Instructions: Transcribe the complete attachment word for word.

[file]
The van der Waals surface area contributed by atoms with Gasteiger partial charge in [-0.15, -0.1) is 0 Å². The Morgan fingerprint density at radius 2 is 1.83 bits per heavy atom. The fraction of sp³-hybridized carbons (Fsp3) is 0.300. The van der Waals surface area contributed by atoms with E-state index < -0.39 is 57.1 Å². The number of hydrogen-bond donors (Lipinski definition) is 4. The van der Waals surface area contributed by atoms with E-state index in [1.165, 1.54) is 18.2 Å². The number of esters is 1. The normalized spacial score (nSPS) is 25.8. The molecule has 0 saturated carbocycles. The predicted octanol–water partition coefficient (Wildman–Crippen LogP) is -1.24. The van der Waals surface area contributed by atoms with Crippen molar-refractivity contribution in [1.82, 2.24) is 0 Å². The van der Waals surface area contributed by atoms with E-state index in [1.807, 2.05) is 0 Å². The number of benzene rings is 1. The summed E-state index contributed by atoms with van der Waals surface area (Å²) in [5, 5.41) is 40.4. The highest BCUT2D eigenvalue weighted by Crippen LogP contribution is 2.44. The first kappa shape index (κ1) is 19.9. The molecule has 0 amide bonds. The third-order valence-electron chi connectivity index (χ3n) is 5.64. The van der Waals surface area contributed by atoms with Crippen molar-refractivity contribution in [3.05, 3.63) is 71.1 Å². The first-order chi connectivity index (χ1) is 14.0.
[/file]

The van der Waals surface area contributed by atoms with Gasteiger partial charge in [-0.15, -0.1) is 0 Å². The Morgan fingerprint density at radius 2 is 1.83 bits per heavy atom. The fraction of sp³-hybridized carbons (Fsp3) is 0.300. The van der Waals surface area contributed by atoms with E-state index < -0.39 is 57.1 Å². The number of hydrogen-bond donors (Lipinski definition) is 4. The van der Waals surface area contributed by atoms with E-state index in [1.165, 1.54) is 18.2 Å². The number of esters is 1. The normalized spacial score (nSPS) is 25.8. The molecule has 0 saturated carbocycles. The predicted octanol–water partition coefficient (Wildman–Crippen LogP) is -1.24. The van der Waals surface area contributed by atoms with Crippen molar-refractivity contribution in [1.82, 2.24) is 0 Å². The van der Waals surface area contributed by atoms with E-state index in [1.807, 2.05) is 0 Å². The number of benzene rings is 1. The summed E-state index contributed by atoms with van der Waals surface area (Å²) in [5, 5.41) is 40.4. The highest BCUT2D eigenvalue weighted by Crippen LogP contribution is 2.44. The first kappa shape index (κ1) is 19.9. The molecule has 0 amide bonds. The third-order valence-electron chi connectivity index (χ3n) is 5.64. The van der Waals surface area contributed by atoms with Crippen molar-refractivity contribution in [3.05, 3.63) is 71.1 Å². The first-order chi connectivity index (χ1) is 14.0.